UK will not pay €100bn 'Brexit bill'

The chief negotiator Michel Barnier is unveiling his draft negotiating mandate for Brexit this morning

UK will not pay €100bn 'Brexit bill'

David Davis. Picture by: Gareth Fuller / PA Wire/Press Association Images

The British government’s Brexit Secretary has insisted the UK will not be paying €100bn as part of its divorce settlement with the European Union.

The new figure - which is higher than previous estimates - reflects stricter demands by Germany and France, according to analysis by the Financial Times.

European Commission president Jean-Claude Juncker had previously said that Britain might be expected to pay as much as €60bn.

The Brexit "bill," often called an "exit bill," is more accurately characterised as the financial commitments to which Britain has already committed.

The €100bn figure has emerged as a result of EU member states maximising the liabilities Britain is expected to face.

EU farm payments, the bloc's subsidies paid to farmers and EU admin fees until the end of the decade have contributed to the higher figure as has an insistence by the EU that the UK will not receive a share of assets, such as real estate, as it leaves.

Britain's liabilities

Asked about the potential cost of the divorce settlement this morning, Brexit Secretary David Davis said: "We will not be paying €100bn."

"It was €50bn at one point, €60bn, €100bn, we have not seen a number," he said on ITV television.

"We have said we will meet our international obligations, but there will be our international obligations including assets and liabilities and there will be the ones that are correct in law, not just the ones the Commission want."

Unclear figures

A European Council source has told Sky News that no consistent figure is possible because it's not clear yet when the UK will actually leave.

"It's difficult to put futures on the table even if you wanted to because as long as the UK is a member, the figures will keep changing." the source said.

Two key figures in the negotiations are holding news conferences in Brussels today.

Guy Verhofstadt, the European Parliament's Brexit coordinator, will outline the parliament's strategy.

In a separate statement, the EU's chief negotiator Michel Barnier will unveil his draft negotiating mandate.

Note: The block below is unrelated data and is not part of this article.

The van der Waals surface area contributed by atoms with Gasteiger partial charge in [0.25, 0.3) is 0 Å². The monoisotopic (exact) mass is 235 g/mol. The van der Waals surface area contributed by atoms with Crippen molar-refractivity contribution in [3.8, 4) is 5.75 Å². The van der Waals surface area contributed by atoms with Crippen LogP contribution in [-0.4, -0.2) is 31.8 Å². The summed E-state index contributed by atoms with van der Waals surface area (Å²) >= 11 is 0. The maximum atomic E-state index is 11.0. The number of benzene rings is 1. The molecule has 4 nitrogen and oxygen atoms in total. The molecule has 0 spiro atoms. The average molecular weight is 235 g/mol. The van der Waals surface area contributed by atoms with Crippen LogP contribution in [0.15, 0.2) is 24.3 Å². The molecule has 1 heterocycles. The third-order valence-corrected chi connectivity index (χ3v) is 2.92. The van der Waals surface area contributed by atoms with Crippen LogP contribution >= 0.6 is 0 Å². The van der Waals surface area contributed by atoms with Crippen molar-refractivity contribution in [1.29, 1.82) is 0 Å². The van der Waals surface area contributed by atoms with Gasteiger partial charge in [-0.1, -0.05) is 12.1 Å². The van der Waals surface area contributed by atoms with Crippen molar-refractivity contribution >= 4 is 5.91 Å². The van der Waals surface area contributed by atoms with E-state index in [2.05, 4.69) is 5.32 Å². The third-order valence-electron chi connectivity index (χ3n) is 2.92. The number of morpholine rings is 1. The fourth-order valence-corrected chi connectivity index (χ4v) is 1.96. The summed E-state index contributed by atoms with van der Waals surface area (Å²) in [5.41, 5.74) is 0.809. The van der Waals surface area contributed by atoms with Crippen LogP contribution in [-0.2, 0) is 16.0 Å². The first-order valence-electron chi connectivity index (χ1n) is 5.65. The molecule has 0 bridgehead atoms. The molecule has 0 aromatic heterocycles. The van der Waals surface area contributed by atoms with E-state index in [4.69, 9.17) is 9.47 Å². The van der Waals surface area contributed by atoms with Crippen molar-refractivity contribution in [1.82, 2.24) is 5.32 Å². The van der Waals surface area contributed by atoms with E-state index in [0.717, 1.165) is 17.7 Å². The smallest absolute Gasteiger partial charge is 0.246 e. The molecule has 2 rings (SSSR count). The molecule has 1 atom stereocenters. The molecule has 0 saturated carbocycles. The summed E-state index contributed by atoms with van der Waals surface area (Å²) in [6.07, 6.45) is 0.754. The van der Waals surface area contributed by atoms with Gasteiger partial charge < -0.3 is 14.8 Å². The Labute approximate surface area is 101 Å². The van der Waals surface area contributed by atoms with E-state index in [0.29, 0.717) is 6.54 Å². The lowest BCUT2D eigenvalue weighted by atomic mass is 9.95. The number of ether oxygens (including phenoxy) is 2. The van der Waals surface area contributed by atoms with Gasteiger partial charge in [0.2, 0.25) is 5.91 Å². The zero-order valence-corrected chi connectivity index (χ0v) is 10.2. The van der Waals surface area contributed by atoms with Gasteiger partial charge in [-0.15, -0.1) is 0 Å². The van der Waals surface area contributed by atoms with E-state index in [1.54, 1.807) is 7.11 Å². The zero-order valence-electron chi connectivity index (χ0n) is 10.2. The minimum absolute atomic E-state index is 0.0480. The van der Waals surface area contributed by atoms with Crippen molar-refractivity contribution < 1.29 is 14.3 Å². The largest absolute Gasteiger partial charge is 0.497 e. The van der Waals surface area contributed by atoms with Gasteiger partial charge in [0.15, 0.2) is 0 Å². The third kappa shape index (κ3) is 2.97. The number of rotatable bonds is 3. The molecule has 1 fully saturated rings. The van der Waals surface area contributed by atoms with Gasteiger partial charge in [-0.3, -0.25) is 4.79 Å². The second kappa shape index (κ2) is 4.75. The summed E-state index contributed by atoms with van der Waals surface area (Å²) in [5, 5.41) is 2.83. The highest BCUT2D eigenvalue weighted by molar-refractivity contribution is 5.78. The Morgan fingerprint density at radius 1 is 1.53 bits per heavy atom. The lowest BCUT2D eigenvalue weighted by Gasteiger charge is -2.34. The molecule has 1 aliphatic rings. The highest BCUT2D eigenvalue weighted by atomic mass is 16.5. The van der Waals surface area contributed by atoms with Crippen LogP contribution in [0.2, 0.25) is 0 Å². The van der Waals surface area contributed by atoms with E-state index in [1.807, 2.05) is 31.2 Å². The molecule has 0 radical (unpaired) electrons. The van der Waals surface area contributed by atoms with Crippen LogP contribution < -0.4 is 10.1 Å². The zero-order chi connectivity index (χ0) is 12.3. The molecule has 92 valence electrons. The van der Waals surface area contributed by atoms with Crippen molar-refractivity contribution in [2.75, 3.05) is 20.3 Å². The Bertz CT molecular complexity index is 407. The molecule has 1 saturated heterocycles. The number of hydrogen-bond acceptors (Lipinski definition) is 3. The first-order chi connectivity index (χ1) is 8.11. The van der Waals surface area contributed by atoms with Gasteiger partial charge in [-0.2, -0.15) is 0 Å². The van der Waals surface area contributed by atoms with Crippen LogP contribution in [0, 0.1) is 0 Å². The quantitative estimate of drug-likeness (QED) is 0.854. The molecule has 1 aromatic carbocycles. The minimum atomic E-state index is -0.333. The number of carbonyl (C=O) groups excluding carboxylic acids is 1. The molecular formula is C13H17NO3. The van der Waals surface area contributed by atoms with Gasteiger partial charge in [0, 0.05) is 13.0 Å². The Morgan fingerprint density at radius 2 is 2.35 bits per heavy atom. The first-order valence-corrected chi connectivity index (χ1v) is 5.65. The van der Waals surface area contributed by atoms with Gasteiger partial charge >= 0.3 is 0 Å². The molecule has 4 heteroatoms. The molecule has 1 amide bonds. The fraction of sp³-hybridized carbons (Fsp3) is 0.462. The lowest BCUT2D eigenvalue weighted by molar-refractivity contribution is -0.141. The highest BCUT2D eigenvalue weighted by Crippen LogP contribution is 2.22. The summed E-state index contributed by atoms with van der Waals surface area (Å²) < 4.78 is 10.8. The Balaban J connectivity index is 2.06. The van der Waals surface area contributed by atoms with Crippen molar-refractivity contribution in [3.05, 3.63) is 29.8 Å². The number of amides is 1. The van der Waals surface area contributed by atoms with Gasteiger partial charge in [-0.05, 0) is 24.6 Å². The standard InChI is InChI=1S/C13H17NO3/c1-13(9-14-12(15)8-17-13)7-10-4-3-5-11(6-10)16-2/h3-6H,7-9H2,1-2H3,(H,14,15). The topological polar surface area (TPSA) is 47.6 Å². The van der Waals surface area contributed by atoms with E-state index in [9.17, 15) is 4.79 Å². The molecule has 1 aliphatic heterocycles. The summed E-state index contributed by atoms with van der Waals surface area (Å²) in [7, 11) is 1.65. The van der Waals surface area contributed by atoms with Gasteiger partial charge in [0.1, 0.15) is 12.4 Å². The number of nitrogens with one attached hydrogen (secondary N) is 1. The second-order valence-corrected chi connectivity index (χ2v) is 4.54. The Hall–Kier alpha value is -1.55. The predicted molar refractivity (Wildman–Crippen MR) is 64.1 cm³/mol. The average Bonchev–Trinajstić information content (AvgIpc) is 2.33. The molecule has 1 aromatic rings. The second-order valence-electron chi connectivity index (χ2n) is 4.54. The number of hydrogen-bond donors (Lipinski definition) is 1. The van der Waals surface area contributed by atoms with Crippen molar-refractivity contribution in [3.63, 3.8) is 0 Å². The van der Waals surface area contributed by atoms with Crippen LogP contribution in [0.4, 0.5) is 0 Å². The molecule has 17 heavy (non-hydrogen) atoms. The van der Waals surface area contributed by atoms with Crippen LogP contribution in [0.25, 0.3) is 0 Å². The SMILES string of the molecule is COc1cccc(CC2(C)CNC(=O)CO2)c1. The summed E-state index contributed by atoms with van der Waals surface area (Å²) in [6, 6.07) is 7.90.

It is expected to include some assumptions on the financial commitments on the UK - both the size of the "bill" and whether an upfront payment is expected.

Deteriorating relations

The relationship between Brussels and London has deteriorated sharply over the past week, following a dinner at Downing Street hosted by Theresa May for Mr Juncker and Mr Barnier.

According to leaked reports, the dinner was a disaster with sources claiming the discussion showed the two sides were "galaxies apart" on Brexit.

Mr Juncker was quoted as saying that he'd left the dinner "ten times as sceptical as I was before."

Both sides have publicly denied the spat. On Saturday, Mr Juncker told Sky News the meeting went well.

"(It) was a very constructive meeting in a friendly atmosphere,” he said.

"Privately everything went well but in fact we have a problem because the Brit wants to leave the EU.

"It's not feasible that this can be done just like that; it will take time and we have to discuss a certain number of elements we will have to address in the coming months."

Chief negotiator

Mr Barnier may also clarify confusion over who will actually conduct the Brexit negotiations.

As part of her electioneering last week, Mrs May said that she would "personally negotiate Brexit with the Prime Ministers, Presidents and Chancellors of Europe."

European Council sources have previously told Sky News that some of the large Brexit issues would be handled at leader level - meaning the countries' leaders themselves, supporting Mrs May's claim.

However, Commission draft guidelines have stated that all the negotiations will be handled by Mr Barnier and his team and that no direct contact will take place between leaders.